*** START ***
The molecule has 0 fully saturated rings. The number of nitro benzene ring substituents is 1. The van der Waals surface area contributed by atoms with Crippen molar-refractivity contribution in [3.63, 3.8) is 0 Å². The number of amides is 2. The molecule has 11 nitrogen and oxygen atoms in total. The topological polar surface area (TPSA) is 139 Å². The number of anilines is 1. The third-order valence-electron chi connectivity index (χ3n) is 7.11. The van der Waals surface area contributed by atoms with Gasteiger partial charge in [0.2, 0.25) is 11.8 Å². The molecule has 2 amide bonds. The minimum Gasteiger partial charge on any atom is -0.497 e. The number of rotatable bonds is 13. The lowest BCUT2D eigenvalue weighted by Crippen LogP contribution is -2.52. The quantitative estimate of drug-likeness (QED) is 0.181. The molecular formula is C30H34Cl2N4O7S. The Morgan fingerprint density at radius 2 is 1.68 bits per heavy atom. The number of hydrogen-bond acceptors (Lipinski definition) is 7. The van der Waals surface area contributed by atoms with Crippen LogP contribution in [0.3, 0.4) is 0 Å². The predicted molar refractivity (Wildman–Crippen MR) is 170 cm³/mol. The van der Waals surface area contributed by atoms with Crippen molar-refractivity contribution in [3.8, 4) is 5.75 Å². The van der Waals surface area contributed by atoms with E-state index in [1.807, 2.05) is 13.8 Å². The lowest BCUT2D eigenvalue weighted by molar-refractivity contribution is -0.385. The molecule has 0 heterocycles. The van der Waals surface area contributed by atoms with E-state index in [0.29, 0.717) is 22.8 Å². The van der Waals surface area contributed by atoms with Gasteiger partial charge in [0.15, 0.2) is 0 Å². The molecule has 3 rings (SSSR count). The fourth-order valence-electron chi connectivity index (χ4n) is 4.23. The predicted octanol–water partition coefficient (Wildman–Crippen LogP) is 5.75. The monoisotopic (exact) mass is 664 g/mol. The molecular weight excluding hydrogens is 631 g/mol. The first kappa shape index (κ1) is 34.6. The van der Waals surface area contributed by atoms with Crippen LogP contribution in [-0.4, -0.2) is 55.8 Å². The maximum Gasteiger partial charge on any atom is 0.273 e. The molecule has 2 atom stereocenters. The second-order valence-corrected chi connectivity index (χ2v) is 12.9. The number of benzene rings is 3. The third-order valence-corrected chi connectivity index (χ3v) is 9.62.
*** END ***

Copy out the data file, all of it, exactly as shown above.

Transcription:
The molecule has 0 fully saturated rings. The number of nitro benzene ring substituents is 1. The van der Waals surface area contributed by atoms with Crippen molar-refractivity contribution in [3.63, 3.8) is 0 Å². The number of amides is 2. The molecule has 11 nitrogen and oxygen atoms in total. The topological polar surface area (TPSA) is 139 Å². The number of anilines is 1. The third-order valence-electron chi connectivity index (χ3n) is 7.11. The van der Waals surface area contributed by atoms with Gasteiger partial charge in [0.2, 0.25) is 11.8 Å². The molecule has 2 amide bonds. The minimum Gasteiger partial charge on any atom is -0.497 e. The number of rotatable bonds is 13. The lowest BCUT2D eigenvalue weighted by Crippen LogP contribution is -2.52. The quantitative estimate of drug-likeness (QED) is 0.181. The molecular formula is C30H34Cl2N4O7S. The Morgan fingerprint density at radius 2 is 1.68 bits per heavy atom. The number of hydrogen-bond acceptors (Lipinski definition) is 7. The van der Waals surface area contributed by atoms with Crippen LogP contribution in [0.3, 0.4) is 0 Å². The predicted molar refractivity (Wildman–Crippen MR) is 170 cm³/mol. The van der Waals surface area contributed by atoms with Crippen molar-refractivity contribution in [3.8, 4) is 5.75 Å². The van der Waals surface area contributed by atoms with E-state index in [1.807, 2.05) is 13.8 Å². The lowest BCUT2D eigenvalue weighted by molar-refractivity contribution is -0.385. The molecule has 0 heterocycles. The van der Waals surface area contributed by atoms with E-state index in [0.29, 0.717) is 22.8 Å². The van der Waals surface area contributed by atoms with Gasteiger partial charge in [0.15, 0.2) is 0 Å². The molecule has 3 rings (SSSR count). The fourth-order valence-electron chi connectivity index (χ4n) is 4.23. The predicted octanol–water partition coefficient (Wildman–Crippen LogP) is 5.75. The monoisotopic (exact) mass is 664 g/mol. The molecular weight excluding hydrogens is 631 g/mol. The first kappa shape index (κ1) is 34.6. The van der Waals surface area contributed by atoms with Crippen LogP contribution in [-0.4, -0.2) is 55.8 Å². The maximum Gasteiger partial charge on any atom is 0.273 e. The molecule has 2 atom stereocenters. The second-order valence-corrected chi connectivity index (χ2v) is 12.9. The number of benzene rings is 3. The third-order valence-corrected chi connectivity index (χ3v) is 9.62.